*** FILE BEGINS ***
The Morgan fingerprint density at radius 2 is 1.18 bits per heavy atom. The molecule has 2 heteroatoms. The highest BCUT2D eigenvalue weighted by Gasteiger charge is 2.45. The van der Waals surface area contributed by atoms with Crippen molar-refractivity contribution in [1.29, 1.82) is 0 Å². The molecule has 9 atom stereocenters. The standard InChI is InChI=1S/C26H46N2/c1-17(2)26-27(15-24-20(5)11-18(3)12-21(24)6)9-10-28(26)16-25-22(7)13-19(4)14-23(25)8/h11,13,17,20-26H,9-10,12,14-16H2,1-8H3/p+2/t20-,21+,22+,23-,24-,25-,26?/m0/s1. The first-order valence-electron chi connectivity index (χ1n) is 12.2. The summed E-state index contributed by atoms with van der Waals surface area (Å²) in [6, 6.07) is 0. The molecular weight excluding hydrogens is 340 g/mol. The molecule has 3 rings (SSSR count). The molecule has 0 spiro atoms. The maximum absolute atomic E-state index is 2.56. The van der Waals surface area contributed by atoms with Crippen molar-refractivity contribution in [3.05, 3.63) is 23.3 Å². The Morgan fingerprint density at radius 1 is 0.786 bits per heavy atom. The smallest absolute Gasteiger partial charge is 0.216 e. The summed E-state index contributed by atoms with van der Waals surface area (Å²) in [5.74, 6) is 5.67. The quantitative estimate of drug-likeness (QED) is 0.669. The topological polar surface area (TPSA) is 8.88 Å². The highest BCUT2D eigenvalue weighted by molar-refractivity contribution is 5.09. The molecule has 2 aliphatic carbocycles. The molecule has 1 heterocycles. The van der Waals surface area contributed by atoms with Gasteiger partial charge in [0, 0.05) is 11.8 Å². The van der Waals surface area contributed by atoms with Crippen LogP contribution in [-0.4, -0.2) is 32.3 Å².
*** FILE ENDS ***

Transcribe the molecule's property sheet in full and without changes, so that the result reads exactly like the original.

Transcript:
The Morgan fingerprint density at radius 2 is 1.18 bits per heavy atom. The molecule has 2 heteroatoms. The highest BCUT2D eigenvalue weighted by Gasteiger charge is 2.45. The van der Waals surface area contributed by atoms with Crippen molar-refractivity contribution in [1.29, 1.82) is 0 Å². The molecule has 9 atom stereocenters. The standard InChI is InChI=1S/C26H46N2/c1-17(2)26-27(15-24-20(5)11-18(3)12-21(24)6)9-10-28(26)16-25-22(7)13-19(4)14-23(25)8/h11,13,17,20-26H,9-10,12,14-16H2,1-8H3/p+2/t20-,21+,22+,23-,24-,25-,26?/m0/s1. The first-order valence-electron chi connectivity index (χ1n) is 12.2. The summed E-state index contributed by atoms with van der Waals surface area (Å²) in [6, 6.07) is 0. The molecular weight excluding hydrogens is 340 g/mol. The molecule has 3 rings (SSSR count). The molecule has 0 spiro atoms. The maximum absolute atomic E-state index is 2.56. The van der Waals surface area contributed by atoms with Crippen molar-refractivity contribution in [3.05, 3.63) is 23.3 Å². The Morgan fingerprint density at radius 1 is 0.786 bits per heavy atom. The smallest absolute Gasteiger partial charge is 0.216 e. The summed E-state index contributed by atoms with van der Waals surface area (Å²) in [5.74, 6) is 5.67. The quantitative estimate of drug-likeness (QED) is 0.669. The topological polar surface area (TPSA) is 8.88 Å². The highest BCUT2D eigenvalue weighted by molar-refractivity contribution is 5.09. The molecule has 2 aliphatic carbocycles. The molecule has 1 heterocycles. The van der Waals surface area contributed by atoms with Gasteiger partial charge in [0, 0.05) is 11.8 Å². The van der Waals surface area contributed by atoms with Crippen LogP contribution in [-0.4, -0.2) is 32.3 Å².